Canadian Muslim runs across Canada for First Nations water safety
Hasan Syed, a community bridge-builder active in the Canadian city of Thunder Bay, has undertaken a cross-country run to raise awareness about the water crisis among First Nationscommunities in Canada.
“I have decided to run from Vancouver to Ottawa to raise awareness about the lack of clean water for the First Nations, with the hope that together we can bring clean drinking water to every Canadian home,” said Hasan Syed.
Syed was shocked to learn about the conditions on some reserves, and thought Canada had moved beyond basic water access issues he witnessed in his native Pakistan.
As of the end of February, there were more than 81 drinking water advisories in First Nations communities across the country.
“It literally took me back to the country I immigrated from. Like then there’s no difference between here and there,” said Syed.
Until then he had assumed the services he had access to were afforded to all Canadians.
“I was under the impression that the lifestyle I had been living with my minimum wage working parents, living in a 2-bedroom apartment, sharing a room with 2 other siblings – an average immigrant family living situation – was a lifestyle afforded to all citizen of this great nation. Sadly, and to my utter disappointment, I was wrong.”
Upon learning more, he knew he had to take action and his faith played a crucial role.
“I was finishing the last semester of my nursing degree which would eventually give me a position in society to do something good, when I learned about this issue,” said Syed. “It came full force into my life and really put me in a distressful place.”
“However, if I had remained unaware of these unstable living conditions of my fellow citizens, I would continue to live in ignorance. That’s when I knew that I had to do something about it.”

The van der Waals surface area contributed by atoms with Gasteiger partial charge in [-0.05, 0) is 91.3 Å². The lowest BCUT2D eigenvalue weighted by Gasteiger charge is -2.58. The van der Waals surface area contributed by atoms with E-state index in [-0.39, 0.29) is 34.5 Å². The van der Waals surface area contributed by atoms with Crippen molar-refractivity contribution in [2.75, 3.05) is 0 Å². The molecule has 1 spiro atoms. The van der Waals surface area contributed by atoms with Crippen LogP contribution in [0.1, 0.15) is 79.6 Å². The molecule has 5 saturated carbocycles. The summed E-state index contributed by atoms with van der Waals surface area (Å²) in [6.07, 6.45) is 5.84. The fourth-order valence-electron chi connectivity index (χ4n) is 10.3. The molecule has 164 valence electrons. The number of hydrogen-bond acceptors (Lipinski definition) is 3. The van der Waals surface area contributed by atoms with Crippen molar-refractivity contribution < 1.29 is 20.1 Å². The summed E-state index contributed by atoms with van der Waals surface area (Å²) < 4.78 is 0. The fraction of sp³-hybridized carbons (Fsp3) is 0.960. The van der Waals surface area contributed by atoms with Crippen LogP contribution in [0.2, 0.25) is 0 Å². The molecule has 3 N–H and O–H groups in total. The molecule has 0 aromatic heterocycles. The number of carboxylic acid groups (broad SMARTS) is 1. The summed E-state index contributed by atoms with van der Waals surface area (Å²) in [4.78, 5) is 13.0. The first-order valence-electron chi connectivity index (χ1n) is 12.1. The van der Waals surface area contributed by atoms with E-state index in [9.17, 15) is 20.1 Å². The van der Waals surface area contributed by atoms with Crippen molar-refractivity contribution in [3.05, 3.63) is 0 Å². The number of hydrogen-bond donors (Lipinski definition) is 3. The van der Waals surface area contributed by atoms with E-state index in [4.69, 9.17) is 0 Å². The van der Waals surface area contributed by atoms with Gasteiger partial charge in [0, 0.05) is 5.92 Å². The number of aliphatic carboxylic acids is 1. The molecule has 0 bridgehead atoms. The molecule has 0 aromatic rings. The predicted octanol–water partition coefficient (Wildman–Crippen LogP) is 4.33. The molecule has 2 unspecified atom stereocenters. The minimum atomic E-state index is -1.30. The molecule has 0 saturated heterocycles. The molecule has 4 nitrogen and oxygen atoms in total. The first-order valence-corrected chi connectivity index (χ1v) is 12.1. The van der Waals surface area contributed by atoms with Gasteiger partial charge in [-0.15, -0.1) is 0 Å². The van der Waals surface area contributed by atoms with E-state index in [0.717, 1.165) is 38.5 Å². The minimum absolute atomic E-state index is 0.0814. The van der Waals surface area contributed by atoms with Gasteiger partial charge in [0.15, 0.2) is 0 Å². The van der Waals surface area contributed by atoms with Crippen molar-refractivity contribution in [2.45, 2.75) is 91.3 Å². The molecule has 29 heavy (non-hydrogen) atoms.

“I feel like there’s like God saying, ‘Okay, I told you about this. Now what are you going to do about it?'”
Partnering up with First Nations organizations, Syed founded Access 2 Clean Water, to raise awareness about the issue and funds to develop solutions.
“I’m brand new to this, so I’m still learning how to approach these situations and how to be respectable so I don’t overstep any boundaries,” he said.
Syed’s journey started in Vancouver and his goal is to reach Ontario in 150 days – marking the 150 years anniversary of Canadian confederation.
“In recognition of Canada’s 150th year of existence, we will run from Vancouver, BC to Ottawa via Toronto over 150 days to raise awareness on the First Nation’s water crisis,” noted Syed. “We plan to accumulate funds that will aid us in working alongside First Nations communities to have access to clean water, a right for all humans on this land we call home.”
Given the tumultuous history between First Nations and the Federal Government, this journey represents the ongoing struggle in the era of reconciliation.
To support the project, a Go Fund Me page has been set up and is almost halfway towards its goal. You can also follow Syed’s journey through the Access 2 Clean Water Instagram account which has photos and videos of the trek.